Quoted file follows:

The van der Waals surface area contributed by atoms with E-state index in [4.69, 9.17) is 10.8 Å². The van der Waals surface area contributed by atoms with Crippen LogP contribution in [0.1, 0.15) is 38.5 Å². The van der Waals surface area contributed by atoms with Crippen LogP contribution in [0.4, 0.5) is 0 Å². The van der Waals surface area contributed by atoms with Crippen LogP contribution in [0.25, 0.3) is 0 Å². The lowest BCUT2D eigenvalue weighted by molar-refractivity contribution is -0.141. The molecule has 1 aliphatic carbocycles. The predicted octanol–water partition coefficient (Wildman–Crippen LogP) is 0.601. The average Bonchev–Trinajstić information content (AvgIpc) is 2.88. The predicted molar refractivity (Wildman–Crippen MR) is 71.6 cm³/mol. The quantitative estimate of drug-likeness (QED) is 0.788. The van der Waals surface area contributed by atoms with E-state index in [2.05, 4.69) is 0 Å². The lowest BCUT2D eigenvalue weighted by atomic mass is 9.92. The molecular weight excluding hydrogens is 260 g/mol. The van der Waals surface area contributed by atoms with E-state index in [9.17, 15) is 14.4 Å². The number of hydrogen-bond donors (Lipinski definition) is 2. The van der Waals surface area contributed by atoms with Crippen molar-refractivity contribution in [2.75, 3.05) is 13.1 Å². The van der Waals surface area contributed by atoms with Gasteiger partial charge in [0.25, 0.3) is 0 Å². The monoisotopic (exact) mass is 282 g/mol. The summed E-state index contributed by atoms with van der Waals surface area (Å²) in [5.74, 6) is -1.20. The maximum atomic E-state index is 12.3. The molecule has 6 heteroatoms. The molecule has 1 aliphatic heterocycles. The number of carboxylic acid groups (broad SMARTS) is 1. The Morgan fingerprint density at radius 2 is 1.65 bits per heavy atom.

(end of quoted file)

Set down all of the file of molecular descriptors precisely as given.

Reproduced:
The van der Waals surface area contributed by atoms with E-state index in [4.69, 9.17) is 10.8 Å². The van der Waals surface area contributed by atoms with Crippen LogP contribution in [0.1, 0.15) is 38.5 Å². The van der Waals surface area contributed by atoms with Crippen LogP contribution in [0.4, 0.5) is 0 Å². The van der Waals surface area contributed by atoms with Crippen LogP contribution in [0.25, 0.3) is 0 Å². The lowest BCUT2D eigenvalue weighted by molar-refractivity contribution is -0.141. The molecule has 1 aliphatic carbocycles. The predicted octanol–water partition coefficient (Wildman–Crippen LogP) is 0.601. The average Bonchev–Trinajstić information content (AvgIpc) is 2.88. The predicted molar refractivity (Wildman–Crippen MR) is 71.6 cm³/mol. The quantitative estimate of drug-likeness (QED) is 0.788. The van der Waals surface area contributed by atoms with E-state index in [2.05, 4.69) is 0 Å². The lowest BCUT2D eigenvalue weighted by atomic mass is 9.92. The molecular weight excluding hydrogens is 260 g/mol. The van der Waals surface area contributed by atoms with E-state index in [9.17, 15) is 14.4 Å². The number of hydrogen-bond donors (Lipinski definition) is 2. The van der Waals surface area contributed by atoms with Crippen molar-refractivity contribution in [2.75, 3.05) is 13.1 Å². The van der Waals surface area contributed by atoms with Gasteiger partial charge in [0.25, 0.3) is 0 Å². The monoisotopic (exact) mass is 282 g/mol. The summed E-state index contributed by atoms with van der Waals surface area (Å²) in [5.74, 6) is -1.20. The maximum atomic E-state index is 12.3. The molecule has 6 heteroatoms. The molecule has 1 aliphatic heterocycles. The number of carboxylic acid groups (broad SMARTS) is 1. The Morgan fingerprint density at radius 2 is 1.65 bits per heavy atom.